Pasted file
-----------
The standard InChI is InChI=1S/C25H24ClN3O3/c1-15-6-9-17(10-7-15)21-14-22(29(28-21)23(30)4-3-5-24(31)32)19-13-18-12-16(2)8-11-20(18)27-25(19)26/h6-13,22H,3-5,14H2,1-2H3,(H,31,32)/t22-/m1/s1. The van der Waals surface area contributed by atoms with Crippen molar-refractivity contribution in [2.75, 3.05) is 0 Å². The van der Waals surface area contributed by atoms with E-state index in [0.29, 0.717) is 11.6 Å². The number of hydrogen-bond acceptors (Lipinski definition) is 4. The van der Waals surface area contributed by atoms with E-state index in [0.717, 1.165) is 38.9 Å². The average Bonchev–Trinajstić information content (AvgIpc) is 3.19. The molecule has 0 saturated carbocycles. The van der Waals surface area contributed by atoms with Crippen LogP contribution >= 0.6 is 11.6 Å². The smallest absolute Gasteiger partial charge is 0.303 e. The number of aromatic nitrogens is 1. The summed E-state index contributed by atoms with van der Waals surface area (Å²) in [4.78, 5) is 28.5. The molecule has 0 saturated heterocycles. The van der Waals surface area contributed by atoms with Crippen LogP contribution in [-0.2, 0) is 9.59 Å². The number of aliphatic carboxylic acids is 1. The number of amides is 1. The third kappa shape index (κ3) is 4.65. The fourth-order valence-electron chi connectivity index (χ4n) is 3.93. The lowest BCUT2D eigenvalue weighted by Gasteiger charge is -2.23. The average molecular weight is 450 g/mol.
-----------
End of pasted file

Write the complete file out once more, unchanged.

The standard InChI is InChI=1S/C25H24ClN3O3/c1-15-6-9-17(10-7-15)21-14-22(29(28-21)23(30)4-3-5-24(31)32)19-13-18-12-16(2)8-11-20(18)27-25(19)26/h6-13,22H,3-5,14H2,1-2H3,(H,31,32)/t22-/m1/s1. The van der Waals surface area contributed by atoms with Crippen molar-refractivity contribution in [2.75, 3.05) is 0 Å². The van der Waals surface area contributed by atoms with E-state index in [0.29, 0.717) is 11.6 Å². The number of hydrogen-bond acceptors (Lipinski definition) is 4. The van der Waals surface area contributed by atoms with E-state index in [0.717, 1.165) is 38.9 Å². The average Bonchev–Trinajstić information content (AvgIpc) is 3.19. The molecule has 0 saturated carbocycles. The van der Waals surface area contributed by atoms with Crippen LogP contribution >= 0.6 is 11.6 Å². The smallest absolute Gasteiger partial charge is 0.303 e. The number of aromatic nitrogens is 1. The summed E-state index contributed by atoms with van der Waals surface area (Å²) in [4.78, 5) is 28.5. The molecule has 0 saturated heterocycles. The van der Waals surface area contributed by atoms with Crippen LogP contribution in [-0.2, 0) is 9.59 Å². The number of aliphatic carboxylic acids is 1. The number of amides is 1. The third kappa shape index (κ3) is 4.65. The fourth-order valence-electron chi connectivity index (χ4n) is 3.93. The lowest BCUT2D eigenvalue weighted by Gasteiger charge is -2.23. The average molecular weight is 450 g/mol.